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You're looking at a 3D bioprinted lung-mimicking air sac, that's able to pump air into airways, mimic blood flow and was built using living cells.
Granted it's smaller than a penny, but this lung-mimicking air sac could bring us one step closer to understanding how we could replicate human organs using a patient's cells which could one day help to avoid organ rejection.
The team behind this model is trying to replicate the complicated architectural structures of our organs using 3D bioprinting and used the lung as their proof of concept.
"It is a very complicated structure, yet it has extremely clear readouts for its function."
"If we have a mimic of lung tissue, we can pump in deoxygenated red blood cells."
"We can ventilate in the airway oxygen, and we can see to what extent those red blood cells will take up the oxygen that we've been putting into the air sac."
Being able to print multiple independent vessel architectures has been one of the biggest challenges in the world of artificial organs.
That's because our organs are, well, pretty complicated.
You see, each tissue has its own knotted mess of blood vessels, which are physically and biochemically mixed.
And they serve crucial purposes by supplying organs with essential nutrients.
Take the liver for example.
It has over 500 functions, like producing bile for digestion and maintaining the right amounts of blood sugar within the body.
All these functions depend on the intricate network of vessels to get their necessary nutrients.
It's this multi-vascular architecture that makes mimicking and replicating human organs so difficult.
If we could figure it out, the payoff would be huge.
Over 100,000 people are waiting for organs in the U.S. and bioprinting healthy organs could be a way to address this shortage by supplying replacement organs.
It could also reduce the incidents of organ rejection since bioprinted organs would contain the patient's own cells.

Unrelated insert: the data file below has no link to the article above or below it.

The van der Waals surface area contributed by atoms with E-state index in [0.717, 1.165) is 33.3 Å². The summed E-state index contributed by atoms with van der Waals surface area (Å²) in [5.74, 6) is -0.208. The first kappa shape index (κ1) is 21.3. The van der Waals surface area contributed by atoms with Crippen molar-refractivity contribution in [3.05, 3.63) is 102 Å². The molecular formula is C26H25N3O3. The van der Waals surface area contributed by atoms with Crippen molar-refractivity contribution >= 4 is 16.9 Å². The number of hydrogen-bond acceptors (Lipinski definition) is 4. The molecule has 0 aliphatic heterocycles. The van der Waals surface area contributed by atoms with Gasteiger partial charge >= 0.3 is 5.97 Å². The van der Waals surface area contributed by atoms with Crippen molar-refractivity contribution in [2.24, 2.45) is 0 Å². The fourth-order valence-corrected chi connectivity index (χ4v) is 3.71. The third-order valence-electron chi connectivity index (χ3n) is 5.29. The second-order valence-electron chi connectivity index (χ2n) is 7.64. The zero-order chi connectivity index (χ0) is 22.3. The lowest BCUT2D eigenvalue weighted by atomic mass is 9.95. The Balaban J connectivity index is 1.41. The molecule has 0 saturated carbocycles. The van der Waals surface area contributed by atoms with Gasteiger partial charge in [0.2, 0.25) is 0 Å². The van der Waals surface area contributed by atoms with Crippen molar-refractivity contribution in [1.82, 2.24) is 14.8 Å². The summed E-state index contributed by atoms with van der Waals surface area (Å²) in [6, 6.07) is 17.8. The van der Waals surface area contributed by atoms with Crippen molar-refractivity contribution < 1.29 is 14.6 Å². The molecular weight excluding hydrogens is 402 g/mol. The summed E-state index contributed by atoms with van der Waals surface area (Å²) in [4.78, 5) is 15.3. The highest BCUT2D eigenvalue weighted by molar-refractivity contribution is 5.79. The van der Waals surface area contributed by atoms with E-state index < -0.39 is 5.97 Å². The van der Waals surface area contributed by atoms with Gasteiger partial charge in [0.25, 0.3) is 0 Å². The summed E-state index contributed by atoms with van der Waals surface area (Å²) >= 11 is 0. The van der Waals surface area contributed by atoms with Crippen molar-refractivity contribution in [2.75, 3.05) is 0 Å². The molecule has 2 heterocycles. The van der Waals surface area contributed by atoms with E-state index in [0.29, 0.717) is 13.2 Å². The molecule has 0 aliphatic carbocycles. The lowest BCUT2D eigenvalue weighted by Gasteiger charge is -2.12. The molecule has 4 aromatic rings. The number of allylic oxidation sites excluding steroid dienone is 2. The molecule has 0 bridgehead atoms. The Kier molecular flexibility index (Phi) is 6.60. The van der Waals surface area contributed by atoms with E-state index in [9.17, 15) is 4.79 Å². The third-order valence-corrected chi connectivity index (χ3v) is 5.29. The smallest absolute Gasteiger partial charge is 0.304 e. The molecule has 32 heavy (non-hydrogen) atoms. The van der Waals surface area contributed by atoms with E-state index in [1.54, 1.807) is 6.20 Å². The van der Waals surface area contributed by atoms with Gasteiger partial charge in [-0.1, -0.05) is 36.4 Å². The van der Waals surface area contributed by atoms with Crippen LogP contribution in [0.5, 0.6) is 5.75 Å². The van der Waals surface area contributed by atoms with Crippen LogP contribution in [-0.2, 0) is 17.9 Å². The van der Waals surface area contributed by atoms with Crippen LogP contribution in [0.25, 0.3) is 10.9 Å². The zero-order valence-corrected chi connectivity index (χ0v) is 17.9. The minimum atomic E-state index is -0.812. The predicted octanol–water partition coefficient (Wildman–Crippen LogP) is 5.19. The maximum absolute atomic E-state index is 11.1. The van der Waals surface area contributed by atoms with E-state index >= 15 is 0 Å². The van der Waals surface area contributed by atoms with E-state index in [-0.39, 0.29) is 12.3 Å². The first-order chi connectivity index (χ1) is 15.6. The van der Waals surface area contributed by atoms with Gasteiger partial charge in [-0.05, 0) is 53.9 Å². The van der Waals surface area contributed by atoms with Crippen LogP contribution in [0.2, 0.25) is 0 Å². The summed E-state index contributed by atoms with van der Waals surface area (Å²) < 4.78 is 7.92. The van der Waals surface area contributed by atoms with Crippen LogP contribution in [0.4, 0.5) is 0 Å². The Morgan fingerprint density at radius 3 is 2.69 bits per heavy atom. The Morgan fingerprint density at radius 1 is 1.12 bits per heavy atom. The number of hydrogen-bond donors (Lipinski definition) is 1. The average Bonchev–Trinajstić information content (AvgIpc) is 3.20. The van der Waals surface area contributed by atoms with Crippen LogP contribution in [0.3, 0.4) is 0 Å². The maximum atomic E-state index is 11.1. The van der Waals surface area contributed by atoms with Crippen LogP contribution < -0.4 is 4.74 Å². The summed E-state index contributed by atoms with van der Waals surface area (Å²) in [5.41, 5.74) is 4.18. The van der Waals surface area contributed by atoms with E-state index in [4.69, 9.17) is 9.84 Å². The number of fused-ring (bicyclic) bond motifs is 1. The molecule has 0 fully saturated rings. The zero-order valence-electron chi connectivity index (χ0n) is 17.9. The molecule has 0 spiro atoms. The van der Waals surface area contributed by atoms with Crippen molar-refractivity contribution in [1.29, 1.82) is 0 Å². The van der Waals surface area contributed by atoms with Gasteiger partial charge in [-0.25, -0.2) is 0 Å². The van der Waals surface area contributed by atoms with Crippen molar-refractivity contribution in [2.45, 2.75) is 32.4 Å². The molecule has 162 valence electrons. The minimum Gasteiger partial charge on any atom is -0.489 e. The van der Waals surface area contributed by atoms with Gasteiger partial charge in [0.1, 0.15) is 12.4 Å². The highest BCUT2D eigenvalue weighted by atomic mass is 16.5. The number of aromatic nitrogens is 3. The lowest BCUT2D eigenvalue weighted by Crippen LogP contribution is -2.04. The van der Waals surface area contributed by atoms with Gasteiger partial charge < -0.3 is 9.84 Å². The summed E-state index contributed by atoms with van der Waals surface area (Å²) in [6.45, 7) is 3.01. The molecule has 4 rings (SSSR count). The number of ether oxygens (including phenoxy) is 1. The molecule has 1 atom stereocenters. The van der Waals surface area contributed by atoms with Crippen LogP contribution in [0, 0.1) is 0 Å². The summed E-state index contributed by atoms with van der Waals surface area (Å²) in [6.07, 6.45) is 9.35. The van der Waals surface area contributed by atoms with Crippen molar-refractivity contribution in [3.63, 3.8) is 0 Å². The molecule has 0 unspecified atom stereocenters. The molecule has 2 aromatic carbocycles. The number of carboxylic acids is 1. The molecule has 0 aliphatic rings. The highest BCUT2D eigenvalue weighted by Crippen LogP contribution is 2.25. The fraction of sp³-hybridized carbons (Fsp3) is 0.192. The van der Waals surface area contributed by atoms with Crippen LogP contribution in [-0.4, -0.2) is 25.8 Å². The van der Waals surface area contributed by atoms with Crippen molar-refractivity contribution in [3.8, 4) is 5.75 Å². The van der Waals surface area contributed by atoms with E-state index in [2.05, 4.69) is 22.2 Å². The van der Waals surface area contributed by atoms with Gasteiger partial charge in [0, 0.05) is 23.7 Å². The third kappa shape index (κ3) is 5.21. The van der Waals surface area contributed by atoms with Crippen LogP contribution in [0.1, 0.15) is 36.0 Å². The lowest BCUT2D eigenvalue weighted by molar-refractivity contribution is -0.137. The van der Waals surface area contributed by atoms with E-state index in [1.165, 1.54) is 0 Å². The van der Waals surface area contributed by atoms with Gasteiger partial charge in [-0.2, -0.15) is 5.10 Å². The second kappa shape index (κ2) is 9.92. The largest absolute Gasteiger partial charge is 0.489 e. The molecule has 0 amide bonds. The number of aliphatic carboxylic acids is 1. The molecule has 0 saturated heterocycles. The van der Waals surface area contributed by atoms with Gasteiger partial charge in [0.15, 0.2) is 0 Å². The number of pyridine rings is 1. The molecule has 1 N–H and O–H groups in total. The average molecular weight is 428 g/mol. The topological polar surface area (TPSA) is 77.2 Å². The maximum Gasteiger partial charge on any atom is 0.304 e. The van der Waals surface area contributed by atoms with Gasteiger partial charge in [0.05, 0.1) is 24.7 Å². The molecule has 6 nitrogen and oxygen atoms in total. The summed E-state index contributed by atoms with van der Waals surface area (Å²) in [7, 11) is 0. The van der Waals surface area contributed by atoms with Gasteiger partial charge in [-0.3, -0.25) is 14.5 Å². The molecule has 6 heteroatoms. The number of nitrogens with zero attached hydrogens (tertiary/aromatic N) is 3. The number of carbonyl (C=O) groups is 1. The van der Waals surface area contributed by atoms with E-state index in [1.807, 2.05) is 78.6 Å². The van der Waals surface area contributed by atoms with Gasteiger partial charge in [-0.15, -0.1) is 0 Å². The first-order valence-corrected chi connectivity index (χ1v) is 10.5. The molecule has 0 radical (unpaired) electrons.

But, working with living cells isn't easy.
They're extremely fragile outside of the body and once they've been extracted, they need to be placed into their final structure as quickly as possible to ensure survival.
The cells are then encapsulated within a hydrogel, a water-based material which emulates a cell's environment, to allow them to survive for longer periods.
So how did Jordan and his team print the lung model?
They used a technique called stereolithography apparatus for tissue engineering, or SLATE.
It's an open-source bioprinting technology that uses additive manufacturing to create soft hydrogels layer-by-layer by using light from a digital projector.
So this is a light-based polymerization system.
So we have a light-sensitive liquid, that when you shine the right color of light at the right intensity of energy, the right number of photons hit that sample, you can convert that liquid into a solid only in that region.
But using light also created some issues, since the light could get into previously solidified layers, thus disrupting the intended pattern.
To address this, the team searched to find an element that could block light and that was biocompatible.
And the winner was food dye.
"These biocompatible food additives that all of us are eating all the time anyway, we already know that they're biocompatible."
"They're compatible with live cells, and they can be used as potent photo absorbers to block the light penetrating previous layers, getting us our complex architecture."
The food dyes were able to confine the solidification to a thin layer, creating the desired internal structures.
In the end, these tissues proved to be sturdy enough to withstand blood flow and pulsating breathing, the rhythm that mimics the pressures and frequencies of how we breathe.
So this model may be tiny, but it's just the beginning for Jordan and his team.
They plan to make more complex designs and scale them up.
And in the spirit of teamwork and advancing research, they've made their work's source data freely available.
"We're using open-source to be able to make the 3D printer, we're giving back to the open-source community our designs."
"But I think scientists in general, get a little bit nervous about releasing things into the open, because they're like,"Well, what are people going to use this for? I don't really know."
"You actually want to open-source your stuff because you don't know what people are going to use it for.
"And that's really the power behind open-source, and it's really the power behind science."
And thanks to collaborative efforts like these, we'll one day be able to 3D bioprint organs to help address the organ shortage.
If you liked this video, check out our other 3D printing video where a new 3D printer can shape objects, all-at-once, using specialized synthetic resin and rays of light.
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This 3D Bioprinted Organ Just Took Its First "Breath"

1203 Folder Collection
Liang Chen published on May 13, 2019    Liang Chen translated    Winnie Liao reviewed
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